Its contrast problems are two fold, starting with the simple fact that IPS panels don’t seem able to produce as deep a native black level response as other types of LCD panel. Turn off all the processing on the 47L7453 associated with boosting contrast and black level and put on a dark scene, and you’ll see any parts of the image that should be dark or even black instead looking misty and grey.
Combatting these washed out blacks involves reducing backlight levels, activating the 47L7453’s adaptive backlight feature, and also potentially activating the Scene feature which, as mentioned earlier, reduces the image’s intensity a bit and improves black level response in the process.
However, these tools for improving black level response have to work so hard that they can distract you from what you’re watching. For instance, the adaptive backlight system can cause overt ‘jumps’ and shifts in the image’s overall brightness level as the content you’re viewing shifts between different levels of brightness – especially when you’re watching a film with lots of dark content.
As for reducing the backlight, as noted in the set-up section we had to knock this back to below its 50 per cent level before black colours started to look convincing. While the impressive brightness of the 47L7453’s pictures meant images still had more punch to them than you might expect after reducing the backlight by so much, it has to be said that post calibration dark areas of the picture looked slightly hollow thanks to shadow detail being crushed out of the picture.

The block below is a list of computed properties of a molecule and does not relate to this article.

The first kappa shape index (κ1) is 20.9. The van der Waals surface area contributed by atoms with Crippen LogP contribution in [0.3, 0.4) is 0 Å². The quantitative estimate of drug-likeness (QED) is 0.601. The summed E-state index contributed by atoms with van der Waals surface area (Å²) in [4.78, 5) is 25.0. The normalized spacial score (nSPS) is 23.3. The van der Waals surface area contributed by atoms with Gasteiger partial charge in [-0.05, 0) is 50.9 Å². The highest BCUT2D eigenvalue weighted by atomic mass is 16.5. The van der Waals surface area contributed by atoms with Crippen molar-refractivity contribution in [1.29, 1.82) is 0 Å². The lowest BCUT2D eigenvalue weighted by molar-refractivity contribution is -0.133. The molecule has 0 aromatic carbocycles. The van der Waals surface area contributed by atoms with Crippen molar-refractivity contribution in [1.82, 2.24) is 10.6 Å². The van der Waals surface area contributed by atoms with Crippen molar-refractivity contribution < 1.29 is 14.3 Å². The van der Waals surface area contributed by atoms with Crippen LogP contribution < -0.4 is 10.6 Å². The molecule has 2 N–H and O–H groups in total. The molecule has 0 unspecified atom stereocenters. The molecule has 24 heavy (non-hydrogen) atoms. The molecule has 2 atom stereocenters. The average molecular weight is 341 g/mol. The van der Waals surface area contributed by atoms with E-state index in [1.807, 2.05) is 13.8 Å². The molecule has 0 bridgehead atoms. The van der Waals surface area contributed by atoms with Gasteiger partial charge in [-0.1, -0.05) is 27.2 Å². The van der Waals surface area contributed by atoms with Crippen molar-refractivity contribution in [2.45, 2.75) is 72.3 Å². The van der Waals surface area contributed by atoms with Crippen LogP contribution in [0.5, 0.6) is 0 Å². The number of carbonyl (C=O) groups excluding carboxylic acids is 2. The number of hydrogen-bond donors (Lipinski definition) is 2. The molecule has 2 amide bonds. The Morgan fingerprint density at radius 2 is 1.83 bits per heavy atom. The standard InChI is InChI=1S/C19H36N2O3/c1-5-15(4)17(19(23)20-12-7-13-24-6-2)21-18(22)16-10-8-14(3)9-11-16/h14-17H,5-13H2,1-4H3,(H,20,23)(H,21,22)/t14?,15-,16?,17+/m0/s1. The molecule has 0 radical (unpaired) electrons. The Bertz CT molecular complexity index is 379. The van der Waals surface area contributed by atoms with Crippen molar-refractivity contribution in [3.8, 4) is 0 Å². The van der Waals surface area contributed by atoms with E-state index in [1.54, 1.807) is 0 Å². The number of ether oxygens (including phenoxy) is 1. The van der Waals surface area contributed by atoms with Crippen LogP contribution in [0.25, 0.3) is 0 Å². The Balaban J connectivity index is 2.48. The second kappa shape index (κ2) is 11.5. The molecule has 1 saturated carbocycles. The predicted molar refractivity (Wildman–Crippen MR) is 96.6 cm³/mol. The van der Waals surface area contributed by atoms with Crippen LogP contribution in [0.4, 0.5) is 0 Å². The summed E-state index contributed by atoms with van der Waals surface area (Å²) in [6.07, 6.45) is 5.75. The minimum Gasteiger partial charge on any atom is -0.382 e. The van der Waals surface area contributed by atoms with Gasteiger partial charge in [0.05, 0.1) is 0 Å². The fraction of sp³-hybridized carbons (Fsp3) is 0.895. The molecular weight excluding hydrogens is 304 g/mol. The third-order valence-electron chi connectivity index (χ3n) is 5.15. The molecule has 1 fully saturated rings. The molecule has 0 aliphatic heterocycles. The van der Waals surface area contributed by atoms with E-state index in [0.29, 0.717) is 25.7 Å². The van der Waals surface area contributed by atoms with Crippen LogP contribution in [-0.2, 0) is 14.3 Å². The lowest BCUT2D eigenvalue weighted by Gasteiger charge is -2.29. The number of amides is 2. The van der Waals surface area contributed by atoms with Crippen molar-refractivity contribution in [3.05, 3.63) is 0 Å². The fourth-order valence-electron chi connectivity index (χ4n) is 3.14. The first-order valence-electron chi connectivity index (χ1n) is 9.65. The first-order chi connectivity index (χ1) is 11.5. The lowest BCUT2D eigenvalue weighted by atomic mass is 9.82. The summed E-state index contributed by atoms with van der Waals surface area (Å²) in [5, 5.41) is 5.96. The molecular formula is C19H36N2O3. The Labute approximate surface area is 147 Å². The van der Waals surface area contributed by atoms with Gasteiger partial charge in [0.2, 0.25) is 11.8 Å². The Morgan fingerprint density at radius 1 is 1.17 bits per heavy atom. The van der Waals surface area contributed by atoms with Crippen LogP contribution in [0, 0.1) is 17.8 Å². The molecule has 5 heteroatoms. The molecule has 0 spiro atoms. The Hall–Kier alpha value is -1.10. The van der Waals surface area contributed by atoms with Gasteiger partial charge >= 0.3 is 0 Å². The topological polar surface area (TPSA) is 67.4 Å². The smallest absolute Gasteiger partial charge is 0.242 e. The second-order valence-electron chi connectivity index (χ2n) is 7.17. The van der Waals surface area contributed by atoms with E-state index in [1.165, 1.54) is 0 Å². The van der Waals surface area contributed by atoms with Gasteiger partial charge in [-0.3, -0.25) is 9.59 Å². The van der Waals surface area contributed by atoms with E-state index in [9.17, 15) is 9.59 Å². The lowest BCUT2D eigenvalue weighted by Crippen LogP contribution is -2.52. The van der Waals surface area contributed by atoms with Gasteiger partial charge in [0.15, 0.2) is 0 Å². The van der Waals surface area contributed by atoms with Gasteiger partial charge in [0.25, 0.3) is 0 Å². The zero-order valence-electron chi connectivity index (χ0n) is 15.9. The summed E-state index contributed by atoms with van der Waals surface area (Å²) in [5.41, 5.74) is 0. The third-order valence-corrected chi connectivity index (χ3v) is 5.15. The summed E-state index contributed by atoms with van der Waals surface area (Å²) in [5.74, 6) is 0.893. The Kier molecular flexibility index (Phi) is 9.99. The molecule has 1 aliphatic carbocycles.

One final point worth reiterating here is that the TV doesn’t really work like we’d expect a direct backlit TV with local dimming to work. In fact, it’s hard to see much evidence of the local dimming at all, with the whole screen tending to shift brightness intensity in response to content changes rather than just local areas within the frame. The upside to this is that you don’t have to worry about obvious light ‘haloes’ around bright objects that appear against dark backdrops – a problem with most direct LED sets that use local dimming. The downside is that black levels don’t get as dark as we’d usually expect to see with a locally dimmed direct backlight array.
As noted earlier, the contrast issues noted with the 47L7453 characterise almost all IPS LED TVs we’re seeing this year. But in fairness we must stress that some of the problems will only bother you if you’re watching a very dark movie scene in a very dark room. With normal sorts of TV content in typical living room conditions, the only contrast issue that will likely remain an issue is the crushing out of shadow detail in dark areas.
It’s also fair to say that the striking colour and brightness attributes of the 47L7453’s pictures join the IPS wider viewing angle support in being particularly well suited to daytime TV viewing in a typically bright family living room. So if that sounds more ‘you’ than watching films with the lights off, the 47L7453 is an unusually well-qualified option.
How we test televisions
We test every TV we review thoroughly over an extended period of time. We use industry standard tests to compare features properly. We’ll always tell you what we find. We never, ever, accept money to review a product.